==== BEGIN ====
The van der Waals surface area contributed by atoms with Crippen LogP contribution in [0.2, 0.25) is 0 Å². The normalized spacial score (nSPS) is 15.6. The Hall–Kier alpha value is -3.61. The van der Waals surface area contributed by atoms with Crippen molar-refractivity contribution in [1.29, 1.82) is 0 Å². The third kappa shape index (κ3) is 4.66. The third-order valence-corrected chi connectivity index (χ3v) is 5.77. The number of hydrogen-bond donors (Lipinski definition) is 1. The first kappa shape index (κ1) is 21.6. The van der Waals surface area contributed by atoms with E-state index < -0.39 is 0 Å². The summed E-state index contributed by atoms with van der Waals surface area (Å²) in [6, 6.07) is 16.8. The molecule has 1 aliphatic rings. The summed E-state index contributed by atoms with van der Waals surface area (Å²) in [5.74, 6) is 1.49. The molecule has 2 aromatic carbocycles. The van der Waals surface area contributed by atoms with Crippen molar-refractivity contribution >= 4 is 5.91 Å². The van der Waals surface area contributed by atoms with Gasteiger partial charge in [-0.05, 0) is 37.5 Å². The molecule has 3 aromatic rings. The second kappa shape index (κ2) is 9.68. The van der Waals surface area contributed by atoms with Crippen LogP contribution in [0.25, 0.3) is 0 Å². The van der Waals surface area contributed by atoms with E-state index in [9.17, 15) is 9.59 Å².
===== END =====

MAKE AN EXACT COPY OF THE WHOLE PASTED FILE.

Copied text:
The van der Waals surface area contributed by atoms with Crippen LogP contribution in [0.2, 0.25) is 0 Å². The normalized spacial score (nSPS) is 15.6. The Hall–Kier alpha value is -3.61. The van der Waals surface area contributed by atoms with Crippen molar-refractivity contribution in [1.29, 1.82) is 0 Å². The third kappa shape index (κ3) is 4.66. The third-order valence-corrected chi connectivity index (χ3v) is 5.77. The number of hydrogen-bond donors (Lipinski definition) is 1. The first kappa shape index (κ1) is 21.6. The van der Waals surface area contributed by atoms with E-state index < -0.39 is 0 Å². The summed E-state index contributed by atoms with van der Waals surface area (Å²) in [6, 6.07) is 16.8. The molecule has 1 aliphatic rings. The summed E-state index contributed by atoms with van der Waals surface area (Å²) in [5.74, 6) is 1.49. The molecule has 2 aromatic carbocycles. The van der Waals surface area contributed by atoms with Crippen molar-refractivity contribution >= 4 is 5.91 Å². The van der Waals surface area contributed by atoms with Gasteiger partial charge in [-0.05, 0) is 37.5 Å². The molecule has 3 aromatic rings. The second kappa shape index (κ2) is 9.68. The van der Waals surface area contributed by atoms with Crippen LogP contribution in [0.25, 0.3) is 0 Å². The van der Waals surface area contributed by atoms with E-state index in [9.17, 15) is 9.59 Å².